I have a love-hate relationship with Windows Server Essentials. It’s a great product with a lot of goodness baked in, but there are some real limits to it as well. On the one hand, Remote Web Access, Client PC backup, the Azure Recovery plugins, and so on, add a TON of value to Windows Server in the small (and even larger/mid-sized) business space. However, when it comes to synchronizing user accounts and passwords into Azure AD / Office 365, I don’t like Essentials–Azure AD Connect is the clear winner, and my most preferred tool (and the market’s as well).
Unlike Azure AD / Office 365 integration from the Windows Server Essentials Dashboard, Azure AD Connect is a true directory synchronization engine, and can provide a seamless Single Sign-On experience (SSO) to end users. Not to mention, you can light up password write-back and self-service password resets for on-premises accounts with Azure AD Premium (P1) or Enterprise Mobility & Security E3.
With Essentials, you don’t get true SSO, you don’t have the option for password write-back, and in fact you don’t even have a true directory sync. Instead, you just have “cloud-only” accounts, and on-premises ones, which just so happen to be editable from the same on-premises UI. So it’s better than nothing, but I always lead with Azure AD Connect on Windows Server Standard, falling back to Essentials if Standard just isn’t in the budget. If you are a Non-profit, just do Standard, it costs you basically nothing. If you are for-profit… suck it up–don’t be penny wise and pound foolish!
Standard Edition is the solution to a very simple problem
You see, unfortunately Azure AD Connect is not supported on Windows Server Essentials. However, all of the other great Windows Server Essentials features are still available to you on Windows Server Standard, since you can install the Essentials Experience as a role. I don’t like being constrained. Standard solves both issues at once–support for Azure AD Connect, and the ability to keep all the other great Essentials features.
Furthermore, when you upgrade* your existing Essentials license to Standard, you lose basically nothing–because you can add and join a Standard Edition Windows Server to your Essentials-based domain, and no further migration is really required. You can continue to use Essentials just as it is for file & printer sharing, remote access, backup, or whatever. Therefore, the Windows Server Standard edition server can be put into place with no downtime or interruption, to become a “hybrid” server that stands between your Essentials domain and Office 365, giving you richer cloud-enabled services with:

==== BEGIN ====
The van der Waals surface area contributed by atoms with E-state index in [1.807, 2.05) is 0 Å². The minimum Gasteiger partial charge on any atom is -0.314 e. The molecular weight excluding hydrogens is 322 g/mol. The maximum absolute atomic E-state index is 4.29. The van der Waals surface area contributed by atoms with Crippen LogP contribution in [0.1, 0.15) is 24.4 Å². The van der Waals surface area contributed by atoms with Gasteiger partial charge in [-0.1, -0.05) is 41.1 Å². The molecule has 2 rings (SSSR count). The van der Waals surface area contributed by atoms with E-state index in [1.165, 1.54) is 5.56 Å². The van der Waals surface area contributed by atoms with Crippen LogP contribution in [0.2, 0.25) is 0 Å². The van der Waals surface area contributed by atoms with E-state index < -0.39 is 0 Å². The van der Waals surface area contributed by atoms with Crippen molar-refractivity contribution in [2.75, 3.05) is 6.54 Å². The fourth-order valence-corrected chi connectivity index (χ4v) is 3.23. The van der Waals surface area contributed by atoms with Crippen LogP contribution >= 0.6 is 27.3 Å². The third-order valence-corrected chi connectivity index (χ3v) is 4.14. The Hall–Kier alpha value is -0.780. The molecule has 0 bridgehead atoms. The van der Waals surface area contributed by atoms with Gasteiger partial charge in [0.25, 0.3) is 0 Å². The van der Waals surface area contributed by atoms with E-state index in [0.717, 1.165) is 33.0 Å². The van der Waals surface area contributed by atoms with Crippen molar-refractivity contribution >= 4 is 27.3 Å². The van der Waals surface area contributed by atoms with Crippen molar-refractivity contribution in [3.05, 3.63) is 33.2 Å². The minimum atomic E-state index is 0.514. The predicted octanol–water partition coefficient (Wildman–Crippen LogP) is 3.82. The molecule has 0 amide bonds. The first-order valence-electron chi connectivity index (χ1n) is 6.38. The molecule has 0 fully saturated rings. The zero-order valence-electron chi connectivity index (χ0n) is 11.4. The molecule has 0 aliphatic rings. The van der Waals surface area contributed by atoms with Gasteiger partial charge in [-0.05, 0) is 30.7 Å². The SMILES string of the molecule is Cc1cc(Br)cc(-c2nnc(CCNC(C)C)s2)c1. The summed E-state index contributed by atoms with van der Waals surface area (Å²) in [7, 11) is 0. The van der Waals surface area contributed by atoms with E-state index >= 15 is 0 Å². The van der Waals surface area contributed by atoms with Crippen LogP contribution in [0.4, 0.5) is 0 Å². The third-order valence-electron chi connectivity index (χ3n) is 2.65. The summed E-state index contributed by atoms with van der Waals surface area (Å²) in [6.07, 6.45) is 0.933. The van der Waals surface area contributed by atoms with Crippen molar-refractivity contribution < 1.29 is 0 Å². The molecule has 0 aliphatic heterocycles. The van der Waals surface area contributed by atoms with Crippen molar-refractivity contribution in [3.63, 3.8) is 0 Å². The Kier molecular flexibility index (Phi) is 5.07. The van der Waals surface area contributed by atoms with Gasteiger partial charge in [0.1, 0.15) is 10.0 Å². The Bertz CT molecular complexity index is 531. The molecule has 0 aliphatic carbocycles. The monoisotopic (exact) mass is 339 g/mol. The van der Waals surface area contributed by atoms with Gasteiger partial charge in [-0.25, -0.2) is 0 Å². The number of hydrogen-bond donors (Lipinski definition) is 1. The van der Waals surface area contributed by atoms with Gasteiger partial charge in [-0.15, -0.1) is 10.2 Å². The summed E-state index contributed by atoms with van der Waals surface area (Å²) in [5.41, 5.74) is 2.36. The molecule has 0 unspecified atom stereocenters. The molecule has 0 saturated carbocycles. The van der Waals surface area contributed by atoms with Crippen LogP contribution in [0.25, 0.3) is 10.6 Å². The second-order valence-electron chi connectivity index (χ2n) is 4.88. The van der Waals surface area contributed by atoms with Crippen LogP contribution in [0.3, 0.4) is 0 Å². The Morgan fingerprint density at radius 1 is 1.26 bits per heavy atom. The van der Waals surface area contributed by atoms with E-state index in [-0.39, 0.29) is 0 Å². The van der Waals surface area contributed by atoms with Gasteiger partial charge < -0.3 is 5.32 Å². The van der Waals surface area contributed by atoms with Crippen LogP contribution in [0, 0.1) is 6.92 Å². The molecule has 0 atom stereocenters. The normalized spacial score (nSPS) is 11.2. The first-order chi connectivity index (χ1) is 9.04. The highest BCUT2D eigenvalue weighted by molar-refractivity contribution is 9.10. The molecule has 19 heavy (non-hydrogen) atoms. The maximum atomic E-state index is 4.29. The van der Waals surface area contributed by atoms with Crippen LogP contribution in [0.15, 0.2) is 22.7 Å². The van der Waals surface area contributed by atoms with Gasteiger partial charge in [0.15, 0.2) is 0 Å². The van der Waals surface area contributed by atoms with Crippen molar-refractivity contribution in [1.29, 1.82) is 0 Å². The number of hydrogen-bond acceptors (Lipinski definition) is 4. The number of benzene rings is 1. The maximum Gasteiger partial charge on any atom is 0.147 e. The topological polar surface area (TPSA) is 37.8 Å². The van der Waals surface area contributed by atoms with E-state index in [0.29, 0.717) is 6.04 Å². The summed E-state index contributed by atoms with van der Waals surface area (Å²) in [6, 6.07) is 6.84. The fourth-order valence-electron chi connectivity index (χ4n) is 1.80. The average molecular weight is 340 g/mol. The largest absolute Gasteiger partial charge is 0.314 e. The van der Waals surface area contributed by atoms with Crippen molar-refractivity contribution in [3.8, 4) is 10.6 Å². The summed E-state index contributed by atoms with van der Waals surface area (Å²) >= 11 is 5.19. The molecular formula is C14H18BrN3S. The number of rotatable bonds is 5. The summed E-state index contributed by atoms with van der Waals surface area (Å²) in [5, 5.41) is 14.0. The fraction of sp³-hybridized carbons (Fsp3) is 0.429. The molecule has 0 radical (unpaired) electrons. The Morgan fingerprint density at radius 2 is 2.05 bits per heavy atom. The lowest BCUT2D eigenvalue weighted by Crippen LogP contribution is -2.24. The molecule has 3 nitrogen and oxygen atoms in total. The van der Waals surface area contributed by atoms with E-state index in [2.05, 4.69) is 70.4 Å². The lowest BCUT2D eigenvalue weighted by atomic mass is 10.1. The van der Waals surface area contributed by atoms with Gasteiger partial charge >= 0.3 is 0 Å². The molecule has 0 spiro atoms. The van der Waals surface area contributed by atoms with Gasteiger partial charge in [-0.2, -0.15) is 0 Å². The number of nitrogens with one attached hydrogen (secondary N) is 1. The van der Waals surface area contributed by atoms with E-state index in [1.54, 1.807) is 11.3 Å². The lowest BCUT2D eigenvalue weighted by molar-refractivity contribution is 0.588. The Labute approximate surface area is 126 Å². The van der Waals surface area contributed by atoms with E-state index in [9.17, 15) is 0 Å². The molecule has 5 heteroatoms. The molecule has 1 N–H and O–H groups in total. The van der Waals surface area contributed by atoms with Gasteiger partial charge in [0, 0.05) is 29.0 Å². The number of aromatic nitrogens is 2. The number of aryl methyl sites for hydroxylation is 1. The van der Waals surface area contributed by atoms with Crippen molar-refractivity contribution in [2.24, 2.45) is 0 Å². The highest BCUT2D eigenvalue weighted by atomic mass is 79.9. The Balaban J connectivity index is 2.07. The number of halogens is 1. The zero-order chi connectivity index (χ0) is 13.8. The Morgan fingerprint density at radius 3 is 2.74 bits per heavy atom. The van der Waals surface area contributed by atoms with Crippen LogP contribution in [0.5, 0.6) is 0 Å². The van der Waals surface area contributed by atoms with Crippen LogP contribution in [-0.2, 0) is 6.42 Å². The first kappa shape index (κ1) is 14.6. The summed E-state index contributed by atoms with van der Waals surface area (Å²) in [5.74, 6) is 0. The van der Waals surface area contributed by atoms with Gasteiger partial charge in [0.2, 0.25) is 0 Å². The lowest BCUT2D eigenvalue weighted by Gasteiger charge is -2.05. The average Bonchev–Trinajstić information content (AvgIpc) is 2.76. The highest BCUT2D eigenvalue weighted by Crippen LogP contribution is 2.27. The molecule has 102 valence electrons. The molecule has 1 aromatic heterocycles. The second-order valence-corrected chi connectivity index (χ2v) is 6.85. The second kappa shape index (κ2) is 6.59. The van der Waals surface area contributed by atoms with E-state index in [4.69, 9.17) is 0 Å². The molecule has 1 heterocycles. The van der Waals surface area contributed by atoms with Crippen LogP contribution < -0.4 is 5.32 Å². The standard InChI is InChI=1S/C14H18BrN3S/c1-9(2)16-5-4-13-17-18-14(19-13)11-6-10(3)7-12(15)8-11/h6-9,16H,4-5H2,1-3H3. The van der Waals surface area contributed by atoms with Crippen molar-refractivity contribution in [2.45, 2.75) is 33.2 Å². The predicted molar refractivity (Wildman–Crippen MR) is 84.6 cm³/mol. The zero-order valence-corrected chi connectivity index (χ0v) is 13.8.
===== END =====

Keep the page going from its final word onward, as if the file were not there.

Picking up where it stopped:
- Exchange 2016 Server (free hybrid installation) for better management of on-prem accounts & cloud mailboxes
- Azure AD Connect for Directory & password hash synchronization, as well as seamless Single Sign-On
Optionally, you could promote this new server before installing the above items, if you are intending to add redundancy or just migrate completely off Essentials someday, but again that is completely optional in many cases where you already have a newer Essentials 2012 R2 or 2016 system in place.
*NOTE: When you upgrade licensing from Essentials to Standard, you must also buy the Windows Server CAL’s–they are not included like they were with the Essentials SKU.
The procedure, outlined
Here are the steps we can take:
- Install Windows Server Standard edition & join the domain
- Promote the server using Server Manager (optional)*
- Install Exchange Server 2016 (free hybrid edition)
- Migrate from Essentials Azure AD integration to Azure AD Connect
- Run the Hybrid Configuration Wizard
- Optionally, migrate other services
*Installing Exchange on a Domain Controller is in fact supported by Microsoft, even though it is not necessarily recommended (just think of this as your new “DIY SBS”)
This is not difficult to accomplish, and it opens more doors for your customers. I recommend this upgrade, if it is in the budget. In a brand new deployment, I would lead with Windows Server Standard edition on physical hardware, enabling the Hyper-V role, and installing 2x virtual machines. Alternatively, this can be deployed in Azure for around USD $300/month. For example:
- SRV-DC : AD/DNS, File/Print, Exchange 2016, Azure AD Connect
- SRV-RDS: Remote Access (accomplished via the RDS quick deployment or Essentials Experience role)
Note: You can still run the Essentials Experience role on either VM (can be installed as a DC or Member server)–just do not enable the Azure AD integration (it is not supported to use it alongside Azure AD Connect).